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Full Online Book HomeLong StoriesMarching Men - BOOK I - Chapter II
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Marching Men - BOOK I - Chapter II Post by :janislynn Category :Long Stories Author :Sherwood Anderson Date :February 2011 Read :1983

Click below to download : Marching Men - BOOK I - Chapter II (Format : PDF)

Marching Men - BOOK I - Chapter II

One Sunday afternoon three boys sat on a log on the side of the hill
that looked down into Coal Creek. From where they sat they could see
the workers of the night shift idling in the sun on Main Street. From
the coke ovens a thin line of smoke rose into the sky. A freight train
heavily loaded crept round the hill at the end of the valley. It was
spring and over even that hive of black industry hung a faint promise
of beauty. The boys talked of the life of people in their town and as
they talked thought each of himself.

Although he had not been out of the valley and had grown strong and
big there, Beaut McGregor knew something of the outside world. It
isn't a time when men are shut off from their fellows. Newspapers and
magazines have done their work too well. They reached even into the
miner's cabin and the merchants along Main Street of Coal Creek stood
before their stores in the afternoon and talked of the doings of the
world. Beaut McGregor knew that life in his town was exceptional, that
not everywhere did men toil all day black and grimy underground, that
not all women were pale bloodless and bent. As he went about
delivering bread he whistled a song. "Take me back to Broadway," he
sang after the soubrette in a show that had once come to Coal Creek.

Now as he sat on the hillside he talked earnestly while he
gesticulated with his hands. "I hate this town," he said. "The men
here think they are confoundedly funny. They don't care for anything
but making foolish jokes and getting drunk. I want to go away." His
voice rose and hatred flamed up in him. "You wait," he boasted. "I'll
make men stop being fools. I'll make children of them. I'll----"
Pausing he looked at his two companions.

Beaut poked the ground with a stick. The boy sitting beside him
laughed. He was a short well--dressed black--haired boy with rings on
his fingers who worked in the town poolroom, racking the pool balls.
"I'd like to go where there are women with blood in them," he said.

Three women came up the hill toward them, a tall pale brown-haired
woman of twenty-seven and two fairer young girls. The black-haired boy
straightened his tie and began thinking of a conversation he would
start when the women reached him. Beaut and the other boy, a fat
fellow, the son of a grocer, looked down the hill to the town over the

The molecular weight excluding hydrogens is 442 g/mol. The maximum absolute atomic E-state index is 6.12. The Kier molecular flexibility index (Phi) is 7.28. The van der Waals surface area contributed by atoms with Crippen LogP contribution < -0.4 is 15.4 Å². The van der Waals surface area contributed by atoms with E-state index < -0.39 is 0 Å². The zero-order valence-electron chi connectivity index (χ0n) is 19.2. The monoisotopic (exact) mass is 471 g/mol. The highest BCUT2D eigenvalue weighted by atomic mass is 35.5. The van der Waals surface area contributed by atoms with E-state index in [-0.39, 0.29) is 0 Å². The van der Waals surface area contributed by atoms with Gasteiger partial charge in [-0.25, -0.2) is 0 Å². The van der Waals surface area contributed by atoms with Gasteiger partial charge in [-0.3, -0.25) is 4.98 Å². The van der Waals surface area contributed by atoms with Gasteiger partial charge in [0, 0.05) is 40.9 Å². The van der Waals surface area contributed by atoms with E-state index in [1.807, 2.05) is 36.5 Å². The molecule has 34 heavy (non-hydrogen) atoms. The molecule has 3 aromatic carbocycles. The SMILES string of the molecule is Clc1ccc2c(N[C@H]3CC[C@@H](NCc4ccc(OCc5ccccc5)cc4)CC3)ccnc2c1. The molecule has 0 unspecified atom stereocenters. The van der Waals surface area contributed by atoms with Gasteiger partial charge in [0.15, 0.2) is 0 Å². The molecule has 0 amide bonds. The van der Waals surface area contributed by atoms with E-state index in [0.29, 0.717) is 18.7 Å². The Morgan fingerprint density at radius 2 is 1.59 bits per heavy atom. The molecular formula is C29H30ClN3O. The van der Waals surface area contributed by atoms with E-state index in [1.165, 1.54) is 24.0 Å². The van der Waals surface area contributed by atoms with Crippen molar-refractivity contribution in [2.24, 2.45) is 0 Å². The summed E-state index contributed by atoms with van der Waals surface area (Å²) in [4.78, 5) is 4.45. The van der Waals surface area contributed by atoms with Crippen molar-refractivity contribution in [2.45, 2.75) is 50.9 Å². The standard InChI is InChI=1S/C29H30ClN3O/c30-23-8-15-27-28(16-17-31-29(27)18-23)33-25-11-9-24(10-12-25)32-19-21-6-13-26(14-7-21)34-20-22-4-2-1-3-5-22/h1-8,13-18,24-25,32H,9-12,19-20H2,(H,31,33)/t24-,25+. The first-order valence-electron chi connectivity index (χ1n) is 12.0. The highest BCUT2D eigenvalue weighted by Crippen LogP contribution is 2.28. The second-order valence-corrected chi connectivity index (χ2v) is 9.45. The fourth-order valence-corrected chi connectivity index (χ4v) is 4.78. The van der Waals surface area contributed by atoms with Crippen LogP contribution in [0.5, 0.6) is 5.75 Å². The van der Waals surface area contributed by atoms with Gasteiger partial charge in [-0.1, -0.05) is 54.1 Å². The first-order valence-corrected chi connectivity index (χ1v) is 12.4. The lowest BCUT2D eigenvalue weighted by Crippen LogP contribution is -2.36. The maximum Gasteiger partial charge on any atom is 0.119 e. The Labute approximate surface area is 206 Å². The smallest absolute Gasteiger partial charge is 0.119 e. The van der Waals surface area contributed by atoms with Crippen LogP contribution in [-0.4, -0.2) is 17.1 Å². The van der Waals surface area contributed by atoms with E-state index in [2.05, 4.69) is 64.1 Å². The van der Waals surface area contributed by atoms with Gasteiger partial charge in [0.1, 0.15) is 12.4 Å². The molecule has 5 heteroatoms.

heads of the newcomers and continued in their minds the thoughts that
had made the conversation.

"Hello girls, come and sit here," shouted the black-haired boy,
laughing and looking boldly into the eyes of the tall pale woman. They
stopped and the tall woman began stepping over the fallen logs, coming
to them. The two young girls followed, laughing. They sat down on the
log beside the boys, the tall pale woman at the end beside red-haired
McGregor. An embarrassed silence fell over the party. Both Beaut and
the fat boy were disconcerted by this turn to their afternoon's outing
and wondered how it would turn out.

The pale woman began to talk in a low tone. "I want to get away from
here," she said, "I wish I could hear birds sing and see green things
grow."

Beaut McGregor had an idea. "You come with me," he said. He got up and
climbed over the logs and the pale woman followed. The fat boy shouted
at them, relieving his own embarrassment by trying to embarrass them.
"Where're you going--you two?" he shouted.

Beaut said nothing. He stepped over the logs to the road and began
climbing the hill. The tall woman walked beside him and held her
skirts out of the deep dust of the road. Even on this her Sunday gown
there was a faint black mark along the seams--the mark of Coal Creek.

As McGregor walked his embarrassment left him. He thought it fine that
he should be thus alone with a woman. When she had tired from the
climb he sat with her on a log beside the road and talked of the
black-haired boy. "He has your ring on his finger," he said, looking
at her and laughing.

She held her hand pressed tightly against her side and closed her
eyes. "The climbing hurts me," she said.

Tenderness took hold of Beaut. When they went on again he walked
behind her, his hand upon her back pushing her up the hill. The desire
to tease her about the black-haired boy had passed and he wished he
had said nothing about the ring. He remembered the story the black-
haired boy had told him of his conquest of the woman. "More than
likely a mess of lies," he thought.

Over the crest of the hill they stopped and rested, leaning against a
worn rail fence by the woods. Below them in a wagon a party of men
went down the hill. The men sat upon boards laid across the box of a